The more we learned about School 87, the less comfortable we were with the idea of sending our son there. And though we hated to admit it, we knew our discomfort was rooted in prejudice.

‘Prejudice’ is a harsh word, but it’s the right one: We had never visited School 87, and we had no specific reason to believe that our son would be unlikely to get a good education there. We simply saw a school with lots of poor kids in a poor neighborhood, and our parental instinct — impulsive, judgmental, illogical — kicked in.

Despite early apprehensions, Gonzales said his son loved the school and thrived. Still, the following year, the family enrolled the child at a CFI program in downtown Indianapolis after applying through the lottery again for kindergarten.

There, his son entered a classroom of mostly white students, and Gonzales wondered whether he had made the right choice after all:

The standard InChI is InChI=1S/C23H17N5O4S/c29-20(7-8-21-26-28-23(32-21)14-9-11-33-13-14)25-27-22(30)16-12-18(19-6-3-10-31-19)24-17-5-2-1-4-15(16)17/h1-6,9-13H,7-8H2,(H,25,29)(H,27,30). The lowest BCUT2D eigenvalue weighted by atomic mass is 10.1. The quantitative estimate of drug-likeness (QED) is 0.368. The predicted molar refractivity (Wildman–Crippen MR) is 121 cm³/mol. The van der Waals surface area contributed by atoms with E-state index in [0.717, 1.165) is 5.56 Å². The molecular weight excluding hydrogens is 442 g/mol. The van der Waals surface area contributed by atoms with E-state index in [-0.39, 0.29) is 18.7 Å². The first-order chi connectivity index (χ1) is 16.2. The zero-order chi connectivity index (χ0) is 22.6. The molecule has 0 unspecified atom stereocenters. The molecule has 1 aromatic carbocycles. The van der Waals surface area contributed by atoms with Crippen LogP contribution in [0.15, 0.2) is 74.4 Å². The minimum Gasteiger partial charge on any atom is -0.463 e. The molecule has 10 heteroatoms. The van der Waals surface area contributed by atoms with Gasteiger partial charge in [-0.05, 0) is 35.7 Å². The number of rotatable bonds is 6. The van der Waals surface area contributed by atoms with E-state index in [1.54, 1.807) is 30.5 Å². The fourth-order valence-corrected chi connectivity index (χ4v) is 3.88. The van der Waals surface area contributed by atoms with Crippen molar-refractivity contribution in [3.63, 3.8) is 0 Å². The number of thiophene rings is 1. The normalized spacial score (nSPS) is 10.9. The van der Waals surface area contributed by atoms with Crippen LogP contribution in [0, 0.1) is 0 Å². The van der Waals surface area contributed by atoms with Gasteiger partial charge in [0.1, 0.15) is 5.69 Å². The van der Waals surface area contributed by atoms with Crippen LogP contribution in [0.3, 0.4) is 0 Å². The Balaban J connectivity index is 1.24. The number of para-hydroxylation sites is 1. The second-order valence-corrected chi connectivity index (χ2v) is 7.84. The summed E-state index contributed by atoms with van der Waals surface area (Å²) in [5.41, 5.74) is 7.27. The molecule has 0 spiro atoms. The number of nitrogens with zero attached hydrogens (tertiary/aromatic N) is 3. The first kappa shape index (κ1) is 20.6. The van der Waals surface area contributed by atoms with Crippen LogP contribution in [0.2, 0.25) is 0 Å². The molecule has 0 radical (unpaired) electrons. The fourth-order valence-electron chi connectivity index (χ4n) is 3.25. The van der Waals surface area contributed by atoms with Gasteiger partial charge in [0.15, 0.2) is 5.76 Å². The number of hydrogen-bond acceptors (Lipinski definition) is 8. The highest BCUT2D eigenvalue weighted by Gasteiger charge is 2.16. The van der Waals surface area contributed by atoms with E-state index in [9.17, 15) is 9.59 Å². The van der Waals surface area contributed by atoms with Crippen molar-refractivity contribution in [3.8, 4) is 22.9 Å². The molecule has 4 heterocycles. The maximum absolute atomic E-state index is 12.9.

Not only had I deprived him of valuable experiences with kids different from him, but in my own small way I was also helping perpetuate the racial segregation that has dogged our city, well, forever.

Read the Indy Monthly story here.

on the air

De Blasio: No decision yet on ‘Chief Integration Officer’ or other diversity recommendations

PHOTO: Christina Veiga/Chalkbeat
At a September 2018 press conference at M.S. 51 in Park Slope, Mayor Bill de Blasio and schools Chancellor Richard Carranza approved an integration plan for District 15 middle schools.

Among the concrete suggestions that Mayor Bill de Blasio’s diversity task force made when it delivered its report earlier this month was one for a new executive at the city education department.

But de Blasio hasn’t yet decided whether to hire a “Chief Integration Officer,” the mayor said Friday during his weekly appearance on WNYC’s Brian Lehrer Show. The radio show marked at least the third time since the School Diversity Advisory Group released its report Feb. 12 that de Blasio publicly said he planned to review the recommendations, without committing to any of them.